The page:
Undergrad to Present Research on ‘the Hill’

By Jennifer Clampet

UTEP News Service

Leslie Luna de Lara has a few things to say about undergraduate research. And the first people she plans to tell are her United States congressional representatives.

The senior biology major and pre-med student at The University of Texas at El Paso will present undergraduate research findings during the 16th annual Posters on the Hill event April 24 in Washington, D.C.Leslie Luna de LaraLeslie Luna de Lara

Luna de Lara is the first student from UTEP to be invited to the prestigious event.

“I’m very, very nervous,” she said. “I hope I can make a good impression and really convey what the research has shown – that we’re doing really good things here (at UTEP).”

Hosted by the Council on Undergraduate Research (CUR), Posters on the Hill is designed to help members of Congress understand the importance of undergraduate research by talking directly with the students whom these programs impact.

“This will be the first time that a UTEP student steps foot on the hill to present undergraduate work,” said Lourdes Echegoyen, Ph.D., director of the Campus Office of Undergraduate Research Initiatives at UTEP. “It could have a big impact on the visibility of the university. This is an opportunity for UTEP to demonstrate to our congressmen the great things we are doing to train our undergraduate students.”

Luna de Lara is one of several peer leaders who work on the undergraduate research project Peer-Led Team Learning. PLTL is a 12-year research project under James Becvar, Ph.D., professor of chemistry at UTEP. The project was recognized in 2006 with the Texas Higher Education Coordinating Board STAR Award.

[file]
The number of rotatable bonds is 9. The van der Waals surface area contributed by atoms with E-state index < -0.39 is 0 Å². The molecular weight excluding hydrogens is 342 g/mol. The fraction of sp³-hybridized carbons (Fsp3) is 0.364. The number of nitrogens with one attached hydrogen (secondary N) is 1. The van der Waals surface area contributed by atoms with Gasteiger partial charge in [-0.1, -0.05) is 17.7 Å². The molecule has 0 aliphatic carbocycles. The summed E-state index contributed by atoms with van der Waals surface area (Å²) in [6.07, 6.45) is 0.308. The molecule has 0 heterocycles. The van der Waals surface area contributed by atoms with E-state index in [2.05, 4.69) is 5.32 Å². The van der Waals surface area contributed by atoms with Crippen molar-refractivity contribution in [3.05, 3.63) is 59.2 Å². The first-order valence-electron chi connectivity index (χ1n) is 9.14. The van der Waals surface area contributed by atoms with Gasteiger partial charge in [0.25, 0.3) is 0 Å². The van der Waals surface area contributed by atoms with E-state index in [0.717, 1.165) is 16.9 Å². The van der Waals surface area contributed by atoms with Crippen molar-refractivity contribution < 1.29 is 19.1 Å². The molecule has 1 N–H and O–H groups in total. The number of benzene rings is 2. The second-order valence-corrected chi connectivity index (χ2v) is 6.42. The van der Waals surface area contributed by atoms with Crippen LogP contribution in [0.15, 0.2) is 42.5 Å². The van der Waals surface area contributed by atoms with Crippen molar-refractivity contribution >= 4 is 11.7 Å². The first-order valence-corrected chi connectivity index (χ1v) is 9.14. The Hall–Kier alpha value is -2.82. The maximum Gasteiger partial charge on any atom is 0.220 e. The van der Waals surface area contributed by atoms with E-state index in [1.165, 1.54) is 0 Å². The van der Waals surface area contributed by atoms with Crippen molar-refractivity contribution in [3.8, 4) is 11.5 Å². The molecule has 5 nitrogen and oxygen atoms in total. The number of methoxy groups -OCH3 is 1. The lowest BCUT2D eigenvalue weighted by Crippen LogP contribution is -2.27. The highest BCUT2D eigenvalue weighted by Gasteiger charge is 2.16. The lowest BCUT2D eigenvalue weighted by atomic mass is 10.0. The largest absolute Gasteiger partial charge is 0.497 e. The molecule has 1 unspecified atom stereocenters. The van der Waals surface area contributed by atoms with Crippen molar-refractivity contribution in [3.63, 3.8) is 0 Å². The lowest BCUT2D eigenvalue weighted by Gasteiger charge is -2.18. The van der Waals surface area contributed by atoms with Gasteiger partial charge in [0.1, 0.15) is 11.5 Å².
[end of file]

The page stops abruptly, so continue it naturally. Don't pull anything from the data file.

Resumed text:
Becvar has also received recognition for this PLTL work at UTEP. He was selected as a Minnie Stevens Piper Professor in 2008 and received a Regents’ Outstanding Teaching Award from The University of Texas System in August 2009.

The PLTL project focuses on the impact of peer-led workshops facilitating student learning in large sections of introductory science, technology, engineering and mathematics (STEM) courses such as Chemistry 1305 and Chemistry 1306 – gateways to STEM degree courses. The peer-led workshops integrate collaborative, active learning strategies to strengthen student understanding of chemical principles.

“As a freshman walking into a 200-student class is intimidating. Peer leaders offer you that halfway point. It’s a very comforting setting as a freshman. I wasn’t afraid to ask questions,” Luna de Lara said.

Since the implementation of the workshops at UTEP in 2000, the C-or-better passing rate for first-time takers of the first general chemistry course has improved from the historic average near 55 percent to the current rate near 70 percent. Having been used from 2000 to the present, these numbers translate to more than 1,000 additional students progressing into their science, engineering and mathematics majors.

“The involvement of undergraduates themselves in studying how best to facilitate STEM learning by their younger peers is fundamentally a new approach to promote student comprehension of the course material,” Becvar said.

“The students taking the course love this approach – attested by the research data Leslie has accumulated. The model is somewhat akin to what teachers used in the little one-room school houses in centuries past where the older children helped the younger ones.  The younger students had considerably more time-on-task help with their lessons and the older students benefitted from the review and apprentice-like practice of teaching.”

Founded in 1978, CUR is a national nonprofit educational organization with individual and institutional members representing more than 900 colleges and universities. CUR centers on the concept of faculty members enhancing their teaching and contributions to society by remaining active in research and by involving undergraduates in research. UTEP became an institutional member of CUR in November 2010.

Studies show that undergraduate research is the educational practice with the highest impact on student learning, Echegoyen said. The research gets students involved in generating new knowledge. In the sciences and engineering, it generally includes hands-on learning taking students beyond regular classwork.

“Students involved in undergraduate research are better prepared for graduate school and for joining the global workforce,” Echegoyen said.